It is around 2am, and we are not getting much sleep here. Mattie is running an 100.8 degree fever, and they have decided to run a culture of his blood to rule out other infections. In addition, Mattie is very uncomfortable and is now on Fentenol and Versed in addition to the continuous perineural drip. There is something about this hour of the morning that makes things seem more pronounced, scary, and daunting. Mattie told me that it feels like we are killing him. But we explained that all this pain was very normal, and it is a matter of finding the right balance of pain medication. Everyone is trying very hard to make Mattie comfortable, and we feel supported as we plow through the night. However, Mattie is not enjoying the catheter much nor does he like the fact that he has two IV lines in his left arm. As he becomes more agitated, he wants to move his body. Which we are encouraging him not to do right now. But he held our hands tonight with his right hand, which seems to be swollen, but functioning quite well considering the major surgery he had. I sit here worried about this fever, and of course wondering how we are going to manage the pain, since he complains every 15 minutes of pain. Mattie is bandaged up on the right side, and has a drainage tube and the perineural coming out of the bandage. On the left arm he has two IVs, and he also has a catheter to collect urine. So movement is not an easy process for him, and as we move into tuesday morning, I wonder how on earth he will accept his current state, and better yet, how will we help him when we are both wiped out? All great questions, and hopefully I will be able to give you the answers as the day unfolds.
It is around 3:45am, and we are still struggling at managing Mattie's pain. They have now ordered a continuous IV drip of fentenol, in hopes of helping Mattie. When I asked him to describe his pain on a scale of 1 to 5, with 5 being the highest, he selected 5. He is still running a fever as well.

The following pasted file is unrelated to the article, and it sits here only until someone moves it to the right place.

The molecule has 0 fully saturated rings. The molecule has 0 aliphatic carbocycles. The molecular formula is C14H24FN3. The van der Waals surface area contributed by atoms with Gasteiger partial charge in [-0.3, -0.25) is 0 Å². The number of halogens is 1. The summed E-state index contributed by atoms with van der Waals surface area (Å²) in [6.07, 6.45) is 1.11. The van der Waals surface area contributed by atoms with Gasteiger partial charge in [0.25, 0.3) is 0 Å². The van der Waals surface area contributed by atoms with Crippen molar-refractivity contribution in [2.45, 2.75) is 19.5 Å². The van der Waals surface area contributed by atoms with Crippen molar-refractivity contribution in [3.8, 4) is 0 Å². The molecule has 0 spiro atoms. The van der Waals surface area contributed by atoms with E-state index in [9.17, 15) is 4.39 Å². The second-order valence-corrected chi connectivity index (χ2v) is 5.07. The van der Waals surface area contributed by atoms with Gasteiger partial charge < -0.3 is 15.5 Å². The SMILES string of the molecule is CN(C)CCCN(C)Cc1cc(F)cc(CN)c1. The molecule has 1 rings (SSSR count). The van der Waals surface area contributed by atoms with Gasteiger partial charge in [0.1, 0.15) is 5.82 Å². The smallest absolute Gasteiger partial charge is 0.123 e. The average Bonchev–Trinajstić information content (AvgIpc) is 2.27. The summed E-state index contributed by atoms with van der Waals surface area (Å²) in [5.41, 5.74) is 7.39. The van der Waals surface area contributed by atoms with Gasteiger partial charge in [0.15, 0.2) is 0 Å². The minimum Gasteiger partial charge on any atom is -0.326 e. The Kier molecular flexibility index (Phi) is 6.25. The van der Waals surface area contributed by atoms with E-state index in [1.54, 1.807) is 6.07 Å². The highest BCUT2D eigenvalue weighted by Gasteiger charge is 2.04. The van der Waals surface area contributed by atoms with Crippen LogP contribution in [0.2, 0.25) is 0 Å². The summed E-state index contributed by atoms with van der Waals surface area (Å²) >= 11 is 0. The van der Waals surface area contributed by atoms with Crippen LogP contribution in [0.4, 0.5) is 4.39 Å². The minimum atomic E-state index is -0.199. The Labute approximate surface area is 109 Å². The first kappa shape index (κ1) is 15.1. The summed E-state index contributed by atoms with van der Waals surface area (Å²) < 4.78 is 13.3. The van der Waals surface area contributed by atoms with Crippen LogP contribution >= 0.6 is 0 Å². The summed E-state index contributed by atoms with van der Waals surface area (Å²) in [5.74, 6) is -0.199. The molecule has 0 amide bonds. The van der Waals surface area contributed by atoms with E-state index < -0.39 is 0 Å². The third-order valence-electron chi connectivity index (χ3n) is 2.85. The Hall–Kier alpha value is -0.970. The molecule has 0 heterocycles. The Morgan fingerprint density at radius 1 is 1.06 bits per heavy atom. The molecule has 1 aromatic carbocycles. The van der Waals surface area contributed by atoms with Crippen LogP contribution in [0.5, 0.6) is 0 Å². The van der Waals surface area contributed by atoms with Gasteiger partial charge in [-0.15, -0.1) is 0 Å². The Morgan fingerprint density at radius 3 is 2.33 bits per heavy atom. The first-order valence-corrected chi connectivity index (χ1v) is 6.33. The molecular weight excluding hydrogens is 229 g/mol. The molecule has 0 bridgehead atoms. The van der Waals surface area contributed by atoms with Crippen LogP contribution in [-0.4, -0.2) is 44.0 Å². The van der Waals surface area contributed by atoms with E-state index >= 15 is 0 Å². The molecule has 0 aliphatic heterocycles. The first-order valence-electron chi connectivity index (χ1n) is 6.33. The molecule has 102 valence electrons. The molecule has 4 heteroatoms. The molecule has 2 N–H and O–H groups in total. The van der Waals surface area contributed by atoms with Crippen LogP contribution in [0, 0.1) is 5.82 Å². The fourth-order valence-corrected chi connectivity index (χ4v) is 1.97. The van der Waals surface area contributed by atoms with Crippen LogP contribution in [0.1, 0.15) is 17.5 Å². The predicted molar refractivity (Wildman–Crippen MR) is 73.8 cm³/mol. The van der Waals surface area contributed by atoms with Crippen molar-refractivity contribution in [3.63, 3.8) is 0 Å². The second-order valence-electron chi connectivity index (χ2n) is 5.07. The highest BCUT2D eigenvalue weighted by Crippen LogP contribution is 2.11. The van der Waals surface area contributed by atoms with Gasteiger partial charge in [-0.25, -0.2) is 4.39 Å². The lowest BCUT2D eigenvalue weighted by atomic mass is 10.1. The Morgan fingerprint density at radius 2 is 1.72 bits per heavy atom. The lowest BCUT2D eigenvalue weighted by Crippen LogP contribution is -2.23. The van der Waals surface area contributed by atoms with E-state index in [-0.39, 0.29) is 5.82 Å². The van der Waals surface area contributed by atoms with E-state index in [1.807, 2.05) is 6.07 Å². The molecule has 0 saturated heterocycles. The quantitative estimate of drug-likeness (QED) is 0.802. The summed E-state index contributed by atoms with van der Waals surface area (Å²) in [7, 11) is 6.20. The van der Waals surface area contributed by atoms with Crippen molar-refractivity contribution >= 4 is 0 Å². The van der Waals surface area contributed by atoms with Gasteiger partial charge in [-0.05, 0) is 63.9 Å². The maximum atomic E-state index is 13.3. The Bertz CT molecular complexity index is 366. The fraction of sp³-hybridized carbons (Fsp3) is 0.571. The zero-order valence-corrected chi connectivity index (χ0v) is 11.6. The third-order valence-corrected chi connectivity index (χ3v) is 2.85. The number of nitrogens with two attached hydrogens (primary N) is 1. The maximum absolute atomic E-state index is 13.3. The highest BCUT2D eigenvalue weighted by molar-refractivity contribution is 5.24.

It is 12:30pm, I will try to recap the morning. At 5:30am, they finally got the continuous drip of Fentenol going. It was at that point where we got some peace (why Bob's suggestion for a PCA wasn't done is beyond me, but again this is what happens when you are in a system, and you have to follow certain protocols or chains of command). But at 8:30am, Mattie was in pain again, and he is good at describing his pain, and he never yells or screams. Well being hoarse from being intubated during surgery may impact this lack of screaming, but he is excellent telling us when he needs pain meds administered. Around 11am, the PICU doctors rounded. What does this mean? Well it is literally like a pow pow outside your room door. In attendance is the PICU attending, our HEM/ONC attending, residents, nurses, and our nutritionist, Ellen. Linda stayed with Mattie while we attended this meeting right outside our door. Being in the mental health field I am very cognizant of confidentiality and HIPAA issues. I am always in amazement how such a round, discussing vital patient information, can take place right in the middle of the hallway. But I digress. So Peter and I listened to what the doctors were reporting. Frankly, Peter is a lot better at this than I am. I am far from dispassionate when it comes to Mattie. If I were listening to the report on someone else, then I am sure this factoid report, with NO emotion, would have been just fine. But it was FAR from fine as a mother of the patient. I was so insensed by the whole meeting and how it was conducted, that I told Peter right in front of the doctor that I did not find this meeting productive or helpful to me, and I left. I am in no way qualified to tell a doctor with years of experience how to manage or run his team or staff. But I feel I am very qualified to express how his cold demeanor impacts me, a family member. Any case after the round, Julie (Mattie's nurse) came in to remove Mattie's catheter and Arterial line (which looks like an IV in his left wrist). The arterial line was internally taking Mattie's blood pressure every 10 minutes or so. It was a blessing to get this line taken out, because Mattie's left hand was basically immobilized on a plank or splint. Currently, Mattie is sleeping, but it is our hopes of getting him out of bed today. He needs to move around, because of his swallow breathing, his lungs are not getting enough oxygen. The aftermath of surgery isn't a pretty picture. But I have wonderful news to report. Bob was very humble yesterday, and he did not tell me this per se, but Mattie's attending oncologist today told us how important it was for Bob to remove Mattie's tumorous bone intact. In fact, when they see Bob's surgerical pictures, they are all in amazement. In amazement because Bob's work is clean, orderly, neat, and appears to have really cleaned out the area of anything that looks cancerous. To me that was such excellent news, and you need excellent news like this, in order to get through the hours of watching your child immobile, in pain, and with tubes coming out of him in every direction.